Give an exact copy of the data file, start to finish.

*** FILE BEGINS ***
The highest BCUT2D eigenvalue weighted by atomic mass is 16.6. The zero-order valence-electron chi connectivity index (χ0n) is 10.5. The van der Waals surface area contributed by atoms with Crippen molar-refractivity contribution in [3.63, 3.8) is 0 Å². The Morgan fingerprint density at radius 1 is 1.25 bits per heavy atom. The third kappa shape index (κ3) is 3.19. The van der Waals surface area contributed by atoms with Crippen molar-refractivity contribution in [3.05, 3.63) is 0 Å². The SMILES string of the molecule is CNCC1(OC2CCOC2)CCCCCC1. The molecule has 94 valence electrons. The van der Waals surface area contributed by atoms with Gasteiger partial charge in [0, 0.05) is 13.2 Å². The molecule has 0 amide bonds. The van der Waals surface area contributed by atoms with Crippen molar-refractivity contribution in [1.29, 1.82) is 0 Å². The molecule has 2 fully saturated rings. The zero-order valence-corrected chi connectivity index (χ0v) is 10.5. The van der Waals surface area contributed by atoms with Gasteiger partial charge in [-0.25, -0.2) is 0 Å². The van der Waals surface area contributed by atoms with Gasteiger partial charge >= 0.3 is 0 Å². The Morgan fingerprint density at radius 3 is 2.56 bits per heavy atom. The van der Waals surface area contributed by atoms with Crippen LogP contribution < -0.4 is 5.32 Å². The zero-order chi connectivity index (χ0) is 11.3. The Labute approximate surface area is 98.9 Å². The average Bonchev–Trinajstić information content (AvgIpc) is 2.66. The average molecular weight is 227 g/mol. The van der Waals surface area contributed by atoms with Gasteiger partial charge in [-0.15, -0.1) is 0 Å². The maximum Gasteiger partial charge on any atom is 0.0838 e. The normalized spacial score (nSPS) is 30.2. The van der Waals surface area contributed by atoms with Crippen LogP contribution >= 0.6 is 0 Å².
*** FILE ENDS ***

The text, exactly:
The highest BCUT2D eigenvalue weighted by atomic mass is 16.6. The zero-order valence-electron chi connectivity index (χ0n) is 10.5. The van der Waals surface area contributed by atoms with Crippen molar-refractivity contribution in [3.63, 3.8) is 0 Å². The Morgan fingerprint density at radius 1 is 1.25 bits per heavy atom. The third kappa shape index (κ3) is 3.19. The van der Waals surface area contributed by atoms with Crippen molar-refractivity contribution in [3.05, 3.63) is 0 Å². The SMILES string of the molecule is CNCC1(OC2CCOC2)CCCCCC1. The molecule has 94 valence electrons. The van der Waals surface area contributed by atoms with Gasteiger partial charge in [0, 0.05) is 13.2 Å². The molecule has 0 amide bonds. The van der Waals surface area contributed by atoms with Crippen molar-refractivity contribution in [1.29, 1.82) is 0 Å². The molecule has 2 fully saturated rings. The zero-order valence-corrected chi connectivity index (χ0v) is 10.5. The van der Waals surface area contributed by atoms with Gasteiger partial charge in [-0.25, -0.2) is 0 Å². The van der Waals surface area contributed by atoms with Gasteiger partial charge >= 0.3 is 0 Å². The Morgan fingerprint density at radius 3 is 2.56 bits per heavy atom. The van der Waals surface area contributed by atoms with Crippen LogP contribution < -0.4 is 5.32 Å². The zero-order chi connectivity index (χ0) is 11.3. The Labute approximate surface area is 98.9 Å². The average Bonchev–Trinajstić information content (AvgIpc) is 2.66. The average molecular weight is 227 g/mol. The van der Waals surface area contributed by atoms with Gasteiger partial charge in [-0.15, -0.1) is 0 Å². The maximum Gasteiger partial charge on any atom is 0.0838 e. The normalized spacial score (nSPS) is 30.2. The van der Waals surface area contributed by atoms with Crippen LogP contribution >= 0.6 is 0 Å².